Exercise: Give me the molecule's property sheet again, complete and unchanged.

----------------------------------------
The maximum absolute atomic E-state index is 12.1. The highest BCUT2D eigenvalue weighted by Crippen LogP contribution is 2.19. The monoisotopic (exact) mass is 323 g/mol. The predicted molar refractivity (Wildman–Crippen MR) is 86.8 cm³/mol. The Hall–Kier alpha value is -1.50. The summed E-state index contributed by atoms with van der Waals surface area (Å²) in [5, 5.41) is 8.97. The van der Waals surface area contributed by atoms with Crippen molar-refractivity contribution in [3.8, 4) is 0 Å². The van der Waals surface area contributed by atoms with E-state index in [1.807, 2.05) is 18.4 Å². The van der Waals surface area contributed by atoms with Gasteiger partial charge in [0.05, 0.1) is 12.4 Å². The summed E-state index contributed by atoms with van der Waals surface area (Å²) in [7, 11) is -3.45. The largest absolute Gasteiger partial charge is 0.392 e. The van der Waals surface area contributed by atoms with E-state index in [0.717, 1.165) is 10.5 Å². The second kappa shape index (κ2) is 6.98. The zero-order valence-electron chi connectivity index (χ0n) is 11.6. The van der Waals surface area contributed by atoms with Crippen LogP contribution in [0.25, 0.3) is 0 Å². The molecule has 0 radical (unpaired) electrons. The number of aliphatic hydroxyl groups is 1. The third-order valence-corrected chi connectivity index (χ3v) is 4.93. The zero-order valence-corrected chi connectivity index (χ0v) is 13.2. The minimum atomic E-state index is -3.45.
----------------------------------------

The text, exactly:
The maximum absolute atomic E-state index is 12.1. The highest BCUT2D eigenvalue weighted by Crippen LogP contribution is 2.19. The monoisotopic (exact) mass is 323 g/mol. The predicted molar refractivity (Wildman–Crippen MR) is 86.8 cm³/mol. The Hall–Kier alpha value is -1.50. The summed E-state index contributed by atoms with van der Waals surface area (Å²) in [5, 5.41) is 8.97. The van der Waals surface area contributed by atoms with Crippen molar-refractivity contribution in [3.8, 4) is 0 Å². The van der Waals surface area contributed by atoms with E-state index in [1.807, 2.05) is 18.4 Å². The van der Waals surface area contributed by atoms with Gasteiger partial charge in [0.05, 0.1) is 12.4 Å². The summed E-state index contributed by atoms with van der Waals surface area (Å²) in [7, 11) is -3.45. The largest absolute Gasteiger partial charge is 0.392 e. The van der Waals surface area contributed by atoms with E-state index in [0.717, 1.165) is 10.5 Å². The second kappa shape index (κ2) is 6.98. The zero-order valence-electron chi connectivity index (χ0n) is 11.6. The van der Waals surface area contributed by atoms with Crippen LogP contribution in [0.25, 0.3) is 0 Å². The molecule has 0 radical (unpaired) electrons. The number of aliphatic hydroxyl groups is 1. The third-order valence-corrected chi connectivity index (χ3v) is 4.93. The zero-order valence-corrected chi connectivity index (χ0v) is 13.2. The minimum atomic E-state index is -3.45.